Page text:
Include how much you spent for all medical expenses, such as glasses and contacts, prescriptions, counseling and therapy visits, medical devices, dental visits and more. Then, examine those expenses and determine how common they were. If your only visits to the doctor were because of ordinary problems like the flu or sinus infection, you can probably estimate this next year will be the same.
If you ran into a major health problem, you should evaluate if next year will be similar. Some issues, like diabetes or asthma, require more-frequent doctors' visits. Others, like appendicitis, happen once a lifetime.
If you had a costly medical emergency, consider the likelihood that it will occur again and whether or not to include that figure in your estimate.
Compare health insurance plans
Even if you're signing up for a similar health insurance policy, the deductibles, copays and coinsurance rates might change from year to year. Compare the figures to see if you'll be paying more and adjust your FSA contribution accordingly.
For example, if your health insurance copay is increasing from $40 a visit to $60, add up how many visits you made last year and multiply them by $20.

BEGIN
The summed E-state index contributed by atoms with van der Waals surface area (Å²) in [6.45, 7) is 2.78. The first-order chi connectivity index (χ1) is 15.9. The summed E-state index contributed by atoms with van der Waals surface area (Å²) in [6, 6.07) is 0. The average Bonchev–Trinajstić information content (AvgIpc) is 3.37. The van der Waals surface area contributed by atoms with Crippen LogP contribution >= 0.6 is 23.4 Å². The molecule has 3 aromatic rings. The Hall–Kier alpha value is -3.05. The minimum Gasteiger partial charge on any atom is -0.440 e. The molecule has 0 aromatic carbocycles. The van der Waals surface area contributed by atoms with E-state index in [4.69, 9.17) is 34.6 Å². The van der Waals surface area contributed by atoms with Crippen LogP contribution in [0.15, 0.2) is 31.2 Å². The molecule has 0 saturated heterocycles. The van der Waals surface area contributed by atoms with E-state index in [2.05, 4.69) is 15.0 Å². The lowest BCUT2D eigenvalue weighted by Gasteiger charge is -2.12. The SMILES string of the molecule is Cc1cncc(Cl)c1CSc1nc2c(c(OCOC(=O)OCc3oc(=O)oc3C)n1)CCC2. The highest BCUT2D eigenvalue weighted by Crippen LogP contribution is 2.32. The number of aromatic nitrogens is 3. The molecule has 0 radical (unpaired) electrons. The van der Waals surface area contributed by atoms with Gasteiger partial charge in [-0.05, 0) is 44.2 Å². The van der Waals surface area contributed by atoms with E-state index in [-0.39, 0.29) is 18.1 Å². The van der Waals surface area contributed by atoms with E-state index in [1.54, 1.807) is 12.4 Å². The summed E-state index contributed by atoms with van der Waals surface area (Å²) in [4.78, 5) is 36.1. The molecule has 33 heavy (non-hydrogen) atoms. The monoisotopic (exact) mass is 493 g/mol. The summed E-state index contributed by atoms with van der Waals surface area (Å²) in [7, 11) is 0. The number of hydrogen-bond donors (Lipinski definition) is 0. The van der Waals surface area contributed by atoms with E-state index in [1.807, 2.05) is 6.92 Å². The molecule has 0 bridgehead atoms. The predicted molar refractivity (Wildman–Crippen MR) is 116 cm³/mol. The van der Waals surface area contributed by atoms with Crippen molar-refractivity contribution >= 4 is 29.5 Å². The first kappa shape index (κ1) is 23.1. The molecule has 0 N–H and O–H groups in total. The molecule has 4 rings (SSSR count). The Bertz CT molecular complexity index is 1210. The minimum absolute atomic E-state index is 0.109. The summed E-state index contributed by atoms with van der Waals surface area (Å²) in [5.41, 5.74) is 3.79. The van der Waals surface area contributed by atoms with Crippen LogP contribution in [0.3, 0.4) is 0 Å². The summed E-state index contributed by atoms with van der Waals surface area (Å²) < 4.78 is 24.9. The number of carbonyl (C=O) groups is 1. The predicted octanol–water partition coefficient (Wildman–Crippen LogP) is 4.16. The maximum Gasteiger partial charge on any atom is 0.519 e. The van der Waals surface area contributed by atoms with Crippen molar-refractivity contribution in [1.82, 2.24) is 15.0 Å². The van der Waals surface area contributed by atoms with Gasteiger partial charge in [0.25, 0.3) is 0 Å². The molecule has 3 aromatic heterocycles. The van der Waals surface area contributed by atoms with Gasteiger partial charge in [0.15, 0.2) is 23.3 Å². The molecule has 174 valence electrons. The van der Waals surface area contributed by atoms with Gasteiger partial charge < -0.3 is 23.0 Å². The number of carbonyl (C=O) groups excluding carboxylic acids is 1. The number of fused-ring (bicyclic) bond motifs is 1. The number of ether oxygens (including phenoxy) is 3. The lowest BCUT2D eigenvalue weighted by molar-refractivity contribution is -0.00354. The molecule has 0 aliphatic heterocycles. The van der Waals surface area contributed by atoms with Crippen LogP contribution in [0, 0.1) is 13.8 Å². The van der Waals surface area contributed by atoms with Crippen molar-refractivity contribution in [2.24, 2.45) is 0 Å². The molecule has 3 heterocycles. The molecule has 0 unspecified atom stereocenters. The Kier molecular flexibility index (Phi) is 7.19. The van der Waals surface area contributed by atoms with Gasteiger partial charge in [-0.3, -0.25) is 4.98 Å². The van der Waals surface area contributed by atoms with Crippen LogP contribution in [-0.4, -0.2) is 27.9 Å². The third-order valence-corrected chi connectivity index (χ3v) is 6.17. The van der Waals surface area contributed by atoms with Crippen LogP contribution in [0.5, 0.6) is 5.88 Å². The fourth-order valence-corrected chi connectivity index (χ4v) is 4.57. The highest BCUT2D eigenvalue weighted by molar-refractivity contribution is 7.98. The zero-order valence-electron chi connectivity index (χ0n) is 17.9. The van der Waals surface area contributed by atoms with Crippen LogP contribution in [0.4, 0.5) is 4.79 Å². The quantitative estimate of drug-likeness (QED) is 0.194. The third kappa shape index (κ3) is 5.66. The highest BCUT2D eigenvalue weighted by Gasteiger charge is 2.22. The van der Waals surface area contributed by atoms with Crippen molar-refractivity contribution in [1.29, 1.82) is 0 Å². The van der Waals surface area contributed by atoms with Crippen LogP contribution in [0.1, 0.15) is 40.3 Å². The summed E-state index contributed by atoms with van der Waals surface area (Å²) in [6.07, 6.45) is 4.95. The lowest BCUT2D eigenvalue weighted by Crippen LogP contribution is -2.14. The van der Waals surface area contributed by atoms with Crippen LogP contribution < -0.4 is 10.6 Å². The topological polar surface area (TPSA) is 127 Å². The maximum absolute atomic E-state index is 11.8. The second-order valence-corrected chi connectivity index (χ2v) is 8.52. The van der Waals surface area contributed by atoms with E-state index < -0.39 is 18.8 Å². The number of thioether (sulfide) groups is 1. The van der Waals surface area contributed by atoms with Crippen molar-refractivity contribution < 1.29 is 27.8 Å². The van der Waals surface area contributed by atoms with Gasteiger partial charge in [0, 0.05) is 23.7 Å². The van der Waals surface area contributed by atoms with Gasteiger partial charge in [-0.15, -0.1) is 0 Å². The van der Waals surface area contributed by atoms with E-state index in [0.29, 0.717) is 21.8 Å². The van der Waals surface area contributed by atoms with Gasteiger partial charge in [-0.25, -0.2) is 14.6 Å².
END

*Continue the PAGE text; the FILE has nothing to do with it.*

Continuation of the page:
Think ahead about major procedures
Sometimes you know about major operations and procedures ahead of time, so you can plan ahead. If you know this is the year when you're going to get LASIK surgery or finally get your knees replaced, call the insurance company to get an estimate of those costs.
Most of the time you can get an accurate idea of the expenses you're facing. If the insurance company can only guess what your costs might be, go with the higher end of the estimate. This way, you'll be covered in case you end up paying more.
What if you picked the wrong number?
If you end up saving more than you needed, ask your HR rep about the company's rollover policy. Most will either let you roll over $500 or give you a grace period of 2.5 months to spend the remainder. If you saved too little, try upping your contributions next year to maximize your tax-free benefits.
Finding your FSA magic number is essentially, a guessing game. Don't be surprised if you estimate too much or too little the first time you do it. It's all about taking charge of your finances and making the most educated guess possible.
From FSA basics to the most specific account details, in our weekly Asked and Answered column, our team gets to the bottom of your most-pressing flex spending questions. It appears every Wednesday, exclusively on the FSAstore.com Learning Center. And for the latest info about your health and financial wellness, be sure to follow us on Facebook, Instagram, YouTube and Twitter.
With a flexible spending account (FSA) it's usually required that you use your FSA funds within the plan year for which you contribute them, which can be a tough sell if you're generally healthy and don't have any planned health care needs.